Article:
Author Archives: The Acadiensis Blog

About The Acadiensis Blog

The Acadiensis Blog is a place for Atlantic Canadian historians to share their research with both a scholarly and general audience. We welcome submissions on all topics Atlantic Canadian. If you are interested in contributing to the blog, please contact Acadiensis Digital Communications Editor Corey Slumkoski at corey.slumkoski@msvu.ca.

Enslaved in Nova Scotia: The Case of Rose Welch

By Robyn Brown There once was a young woman gave birth to a baby while living in a small outport of Nova Scotia. Unmarried, she delivered alone in a bedroom of the house where she lived; no one in the … Continue reading

Posted in Uncategorized | Leave a comment

Remembering Michael S. Cross

By Peter L. Twohig When I heard that Michael died, I just wanted to hear his voice again. So I listened to a lecture he gave at Memorial University in 1983. The lecture series on Canadian and Working Class history … Continue reading

Posted in Uncategorized | Leave a comment

CFP: Atlantic Canada Studies Conference 2020 in Maine

2020 Atlantic Canada Studies Conference: Crossing Borders, Bridging Boundaries Call for Papers The Canadian-American Center and the Department of History at the University of Maine invite proposals for the 2020 Atlantic Canada Studies Conference to be held at the University … Continue reading

Posted in Uncategorized | Leave a comment

Nova Scotia Readers and Boston Booksellers in the Early Nineteenth Century

By Keith Grant In the early decades of the nineteenth century, the circulation of books was a highly localized activity.[1] Although advances in steam, stereotyping, and stamps were taking place, before about 1840 in most places outside the metropole the … Continue reading

Posted in Uncategorized | Leave a comment

CFP: Critical Perspectives on Cannabis in Canada

CALL FOR PAPERS Special Issue of Journal of Canadian Studies “Critical Perspectives on Cannabis in Canada” Guest Editors: Michael Boudreau and Sarah Hamill Deadline: December 1, 2019 For much of the twentieth century, recreational drugs, notably cannabis, have been seen … Continue reading

Posted in Uncategorized | Leave a comment

“Be … In this Place”: Conceptions of Atlantic Canadian Citizenship

By Sarah King The Atlantic Canadian perspective is often glaringly absent from national narratives on politics and history – including CBC documentaries like 2000’s Canada: A People’s History (for a thorough discussion of this, see Margaret Conrad’s (2001b) article in … Continue reading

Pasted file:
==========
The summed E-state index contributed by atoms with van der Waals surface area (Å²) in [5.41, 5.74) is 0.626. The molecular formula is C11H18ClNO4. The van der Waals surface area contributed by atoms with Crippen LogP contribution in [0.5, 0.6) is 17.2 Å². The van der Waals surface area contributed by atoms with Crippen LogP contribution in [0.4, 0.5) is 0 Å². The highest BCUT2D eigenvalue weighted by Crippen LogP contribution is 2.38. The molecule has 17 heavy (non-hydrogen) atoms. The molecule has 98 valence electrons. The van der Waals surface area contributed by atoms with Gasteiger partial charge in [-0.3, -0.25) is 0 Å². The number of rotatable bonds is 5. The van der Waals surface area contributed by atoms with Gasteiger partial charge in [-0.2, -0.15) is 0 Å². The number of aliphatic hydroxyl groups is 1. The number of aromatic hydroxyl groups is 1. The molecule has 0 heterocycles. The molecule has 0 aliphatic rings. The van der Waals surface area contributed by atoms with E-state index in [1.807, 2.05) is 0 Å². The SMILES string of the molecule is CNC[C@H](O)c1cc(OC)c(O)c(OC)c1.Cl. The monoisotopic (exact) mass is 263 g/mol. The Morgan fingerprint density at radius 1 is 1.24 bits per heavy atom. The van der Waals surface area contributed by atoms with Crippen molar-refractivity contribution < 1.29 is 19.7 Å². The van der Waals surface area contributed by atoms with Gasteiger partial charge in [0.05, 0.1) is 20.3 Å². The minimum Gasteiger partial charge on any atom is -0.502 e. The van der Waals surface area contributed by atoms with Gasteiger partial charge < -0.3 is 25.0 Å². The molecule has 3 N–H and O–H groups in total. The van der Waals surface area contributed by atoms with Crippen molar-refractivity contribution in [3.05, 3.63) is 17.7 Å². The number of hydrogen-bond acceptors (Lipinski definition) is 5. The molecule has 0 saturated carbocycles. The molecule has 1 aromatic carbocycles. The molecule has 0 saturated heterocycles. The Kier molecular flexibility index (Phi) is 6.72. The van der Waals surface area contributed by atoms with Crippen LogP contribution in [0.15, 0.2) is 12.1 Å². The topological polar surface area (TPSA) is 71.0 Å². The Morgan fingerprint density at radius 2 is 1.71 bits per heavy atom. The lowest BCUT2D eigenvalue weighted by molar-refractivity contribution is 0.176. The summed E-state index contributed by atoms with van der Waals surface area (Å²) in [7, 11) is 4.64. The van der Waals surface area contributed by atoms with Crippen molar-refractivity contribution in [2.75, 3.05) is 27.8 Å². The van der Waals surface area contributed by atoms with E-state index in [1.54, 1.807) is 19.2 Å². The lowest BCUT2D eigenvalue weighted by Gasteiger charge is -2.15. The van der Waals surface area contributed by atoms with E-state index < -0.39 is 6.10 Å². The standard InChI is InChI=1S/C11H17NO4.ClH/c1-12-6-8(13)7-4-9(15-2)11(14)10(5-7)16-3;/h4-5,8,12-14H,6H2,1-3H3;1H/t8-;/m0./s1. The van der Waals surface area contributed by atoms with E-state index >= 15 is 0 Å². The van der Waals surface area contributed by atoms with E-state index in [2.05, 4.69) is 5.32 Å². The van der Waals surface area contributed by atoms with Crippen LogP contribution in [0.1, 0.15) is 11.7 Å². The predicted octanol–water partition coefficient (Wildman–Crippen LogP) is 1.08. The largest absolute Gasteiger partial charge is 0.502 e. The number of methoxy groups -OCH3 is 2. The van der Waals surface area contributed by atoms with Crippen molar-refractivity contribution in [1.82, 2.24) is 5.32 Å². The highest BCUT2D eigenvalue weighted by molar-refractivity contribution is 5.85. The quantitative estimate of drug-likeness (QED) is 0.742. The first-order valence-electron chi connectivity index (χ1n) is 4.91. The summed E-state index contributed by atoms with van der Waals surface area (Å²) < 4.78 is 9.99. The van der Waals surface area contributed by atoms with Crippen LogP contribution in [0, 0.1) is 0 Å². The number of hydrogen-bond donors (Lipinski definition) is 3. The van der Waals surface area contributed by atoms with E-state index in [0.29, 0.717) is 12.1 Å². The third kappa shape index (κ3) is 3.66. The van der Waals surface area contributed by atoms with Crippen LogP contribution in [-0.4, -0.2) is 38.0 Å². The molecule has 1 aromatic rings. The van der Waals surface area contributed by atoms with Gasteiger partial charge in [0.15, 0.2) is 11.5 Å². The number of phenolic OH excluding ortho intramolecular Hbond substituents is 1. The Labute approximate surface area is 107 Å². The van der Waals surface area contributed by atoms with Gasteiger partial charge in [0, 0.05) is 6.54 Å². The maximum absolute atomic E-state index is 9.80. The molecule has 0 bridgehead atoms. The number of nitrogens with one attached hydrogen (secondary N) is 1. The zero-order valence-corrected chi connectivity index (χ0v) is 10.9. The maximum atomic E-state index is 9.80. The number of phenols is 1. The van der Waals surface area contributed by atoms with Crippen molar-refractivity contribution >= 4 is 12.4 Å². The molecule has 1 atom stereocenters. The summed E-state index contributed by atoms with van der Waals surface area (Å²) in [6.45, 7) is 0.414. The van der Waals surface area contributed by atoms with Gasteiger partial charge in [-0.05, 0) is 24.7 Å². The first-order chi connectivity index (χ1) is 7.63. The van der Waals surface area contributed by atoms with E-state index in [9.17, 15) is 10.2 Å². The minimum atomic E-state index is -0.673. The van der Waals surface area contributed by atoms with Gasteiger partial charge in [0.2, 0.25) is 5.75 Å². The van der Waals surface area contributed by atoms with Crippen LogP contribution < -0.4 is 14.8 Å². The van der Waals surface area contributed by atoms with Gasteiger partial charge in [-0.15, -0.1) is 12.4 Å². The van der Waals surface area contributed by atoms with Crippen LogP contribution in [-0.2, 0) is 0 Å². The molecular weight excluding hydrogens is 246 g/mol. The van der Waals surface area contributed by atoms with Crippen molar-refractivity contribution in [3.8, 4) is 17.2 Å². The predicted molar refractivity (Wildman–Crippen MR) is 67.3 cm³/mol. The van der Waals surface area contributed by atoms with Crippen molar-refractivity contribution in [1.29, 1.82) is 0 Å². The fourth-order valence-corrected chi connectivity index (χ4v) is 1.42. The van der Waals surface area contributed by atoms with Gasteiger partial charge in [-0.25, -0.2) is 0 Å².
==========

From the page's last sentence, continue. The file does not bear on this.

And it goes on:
Posted in Uncategorized | Leave a comment

Christo Aivalis reviews Cecil Foster. They Call Me George: The Untold Story of Black Train Porters and the Birth of Modern Canada (Windsor, Ontario: Biblioasis, 2019).

By Christo Aivalis Cecil Foster in They Call Me George offers readers an excellent piece of accessible writing and analysis that skillfully melds together the multifaceted histories of labour, diplomacy, politics, gender, race, empire, and culture. In so doing, Foster … Continue reading

Posted in Uncategorized | Leave a comment

A “backwoods tragedy”: The Bannister Brothers and Capital Punishment in New Brunswick, 1936

By Michael Boudreau In September of 1936 Arthur and Daniel Bannister were executed, standing back-to-back, for the “callous” murders of Philip Lake, his wife Bertha, and one of their children (Jackie) in Pacific Junction, Westmorland County. The Halifax Herald called … Continue reading

Posted in Uncategorized | Leave a comment

Public schools and ratepayers in late 19th century New Brunswick: a linguistic divide?

By Elisa Sance On January 18th, 1899, Patrick Swift from District #7, Parish of Harcourt, New Brunswick wrote a letter [1] to James R. Inch, Chief Superintendent of Education to protest the hiring of a third-class [2] French teacher in … Continue reading

Posted in Uncategorized | Leave a comment

Decorous Dispossession: Legally Extinguishing Acadian Landholding Rights

By Elizabeth Mancke In August 1759, the Nova Scotia assembly passed “An Act for the Quieting of Possessions to the Protestant Grantees of the Lands, formerly occupied by the French Inhabitants, and for preventing vexatious Actions relating to the same.”  … Continue reading

Posted in Uncategorized | Leave a comment